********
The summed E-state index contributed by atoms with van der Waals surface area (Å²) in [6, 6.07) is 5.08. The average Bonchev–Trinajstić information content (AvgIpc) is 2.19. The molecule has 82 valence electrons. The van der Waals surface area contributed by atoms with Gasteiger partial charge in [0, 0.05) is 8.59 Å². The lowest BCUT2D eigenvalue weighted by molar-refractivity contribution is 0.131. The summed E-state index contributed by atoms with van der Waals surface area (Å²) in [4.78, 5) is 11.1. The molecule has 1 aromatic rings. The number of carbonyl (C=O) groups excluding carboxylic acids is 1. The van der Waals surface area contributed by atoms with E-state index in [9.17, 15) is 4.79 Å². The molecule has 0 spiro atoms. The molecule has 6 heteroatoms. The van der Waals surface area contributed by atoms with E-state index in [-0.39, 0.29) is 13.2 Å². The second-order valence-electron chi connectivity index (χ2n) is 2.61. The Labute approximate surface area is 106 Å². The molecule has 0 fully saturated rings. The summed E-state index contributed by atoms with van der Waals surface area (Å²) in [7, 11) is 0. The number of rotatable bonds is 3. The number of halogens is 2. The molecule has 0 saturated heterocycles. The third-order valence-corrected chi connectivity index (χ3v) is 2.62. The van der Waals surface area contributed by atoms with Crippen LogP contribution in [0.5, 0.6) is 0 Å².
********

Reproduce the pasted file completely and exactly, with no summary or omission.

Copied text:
The summed E-state index contributed by atoms with van der Waals surface area (Å²) in [6, 6.07) is 5.08. The average Bonchev–Trinajstić information content (AvgIpc) is 2.19. The molecule has 82 valence electrons. The van der Waals surface area contributed by atoms with Gasteiger partial charge in [0, 0.05) is 8.59 Å². The lowest BCUT2D eigenvalue weighted by molar-refractivity contribution is 0.131. The summed E-state index contributed by atoms with van der Waals surface area (Å²) in [4.78, 5) is 11.1. The molecule has 1 aromatic rings. The number of carbonyl (C=O) groups excluding carboxylic acids is 1. The van der Waals surface area contributed by atoms with E-state index in [9.17, 15) is 4.79 Å². The molecule has 0 spiro atoms. The molecule has 6 heteroatoms. The van der Waals surface area contributed by atoms with E-state index in [-0.39, 0.29) is 13.2 Å². The second-order valence-electron chi connectivity index (χ2n) is 2.61. The Labute approximate surface area is 106 Å². The molecule has 0 fully saturated rings. The summed E-state index contributed by atoms with van der Waals surface area (Å²) in [7, 11) is 0. The number of rotatable bonds is 3. The number of halogens is 2. The molecule has 0 saturated heterocycles. The third-order valence-corrected chi connectivity index (χ3v) is 2.62. The van der Waals surface area contributed by atoms with Crippen LogP contribution in [0.5, 0.6) is 0 Å².